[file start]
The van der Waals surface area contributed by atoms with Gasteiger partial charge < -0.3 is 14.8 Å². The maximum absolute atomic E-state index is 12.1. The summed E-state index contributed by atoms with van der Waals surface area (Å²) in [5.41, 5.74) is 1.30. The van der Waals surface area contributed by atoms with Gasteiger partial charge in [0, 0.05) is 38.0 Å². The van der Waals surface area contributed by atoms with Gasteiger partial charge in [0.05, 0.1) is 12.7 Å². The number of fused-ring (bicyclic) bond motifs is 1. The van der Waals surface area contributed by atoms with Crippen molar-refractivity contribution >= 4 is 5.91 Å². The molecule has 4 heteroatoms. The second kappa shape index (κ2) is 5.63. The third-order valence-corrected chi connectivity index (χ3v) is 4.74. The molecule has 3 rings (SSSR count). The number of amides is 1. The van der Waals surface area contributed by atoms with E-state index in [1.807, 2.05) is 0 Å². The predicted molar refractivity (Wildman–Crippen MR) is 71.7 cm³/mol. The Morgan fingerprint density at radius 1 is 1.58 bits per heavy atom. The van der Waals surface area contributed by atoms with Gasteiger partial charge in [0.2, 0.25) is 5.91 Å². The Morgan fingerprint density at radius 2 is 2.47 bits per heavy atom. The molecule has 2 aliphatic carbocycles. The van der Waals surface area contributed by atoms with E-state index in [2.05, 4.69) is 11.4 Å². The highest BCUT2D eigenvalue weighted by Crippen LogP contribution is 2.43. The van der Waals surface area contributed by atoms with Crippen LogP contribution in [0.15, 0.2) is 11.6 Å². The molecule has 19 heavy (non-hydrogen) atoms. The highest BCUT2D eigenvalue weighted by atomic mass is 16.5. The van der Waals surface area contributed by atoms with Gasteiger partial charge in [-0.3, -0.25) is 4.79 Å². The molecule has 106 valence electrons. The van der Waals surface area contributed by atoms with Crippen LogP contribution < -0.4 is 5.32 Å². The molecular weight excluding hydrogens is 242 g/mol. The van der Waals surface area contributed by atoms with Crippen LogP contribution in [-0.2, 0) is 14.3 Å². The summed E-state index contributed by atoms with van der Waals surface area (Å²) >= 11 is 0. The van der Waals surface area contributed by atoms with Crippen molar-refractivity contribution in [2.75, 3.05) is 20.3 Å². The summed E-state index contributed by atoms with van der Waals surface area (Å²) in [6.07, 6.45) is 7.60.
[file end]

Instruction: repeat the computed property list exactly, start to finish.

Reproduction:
The van der Waals surface area contributed by atoms with Gasteiger partial charge < -0.3 is 14.8 Å². The maximum absolute atomic E-state index is 12.1. The summed E-state index contributed by atoms with van der Waals surface area (Å²) in [5.41, 5.74) is 1.30. The van der Waals surface area contributed by atoms with Gasteiger partial charge in [0, 0.05) is 38.0 Å². The van der Waals surface area contributed by atoms with Gasteiger partial charge in [0.05, 0.1) is 12.7 Å². The number of fused-ring (bicyclic) bond motifs is 1. The van der Waals surface area contributed by atoms with Crippen molar-refractivity contribution >= 4 is 5.91 Å². The molecule has 4 heteroatoms. The second kappa shape index (κ2) is 5.63. The third-order valence-corrected chi connectivity index (χ3v) is 4.74. The molecule has 3 rings (SSSR count). The number of amides is 1. The van der Waals surface area contributed by atoms with E-state index in [1.807, 2.05) is 0 Å². The predicted molar refractivity (Wildman–Crippen MR) is 71.7 cm³/mol. The Morgan fingerprint density at radius 1 is 1.58 bits per heavy atom. The van der Waals surface area contributed by atoms with Gasteiger partial charge in [0.2, 0.25) is 5.91 Å². The Morgan fingerprint density at radius 2 is 2.47 bits per heavy atom. The molecule has 2 aliphatic carbocycles. The van der Waals surface area contributed by atoms with E-state index in [2.05, 4.69) is 11.4 Å². The highest BCUT2D eigenvalue weighted by Crippen LogP contribution is 2.43. The van der Waals surface area contributed by atoms with Crippen LogP contribution in [0.15, 0.2) is 11.6 Å². The molecule has 19 heavy (non-hydrogen) atoms. The highest BCUT2D eigenvalue weighted by atomic mass is 16.5. The van der Waals surface area contributed by atoms with Gasteiger partial charge in [-0.3, -0.25) is 4.79 Å². The molecule has 106 valence electrons. The van der Waals surface area contributed by atoms with Crippen LogP contribution < -0.4 is 5.32 Å². The molecular weight excluding hydrogens is 242 g/mol. The van der Waals surface area contributed by atoms with Crippen LogP contribution in [-0.2, 0) is 14.3 Å². The summed E-state index contributed by atoms with van der Waals surface area (Å²) >= 11 is 0. The van der Waals surface area contributed by atoms with Crippen molar-refractivity contribution in [2.75, 3.05) is 20.3 Å². The summed E-state index contributed by atoms with van der Waals surface area (Å²) in [6.07, 6.45) is 7.60.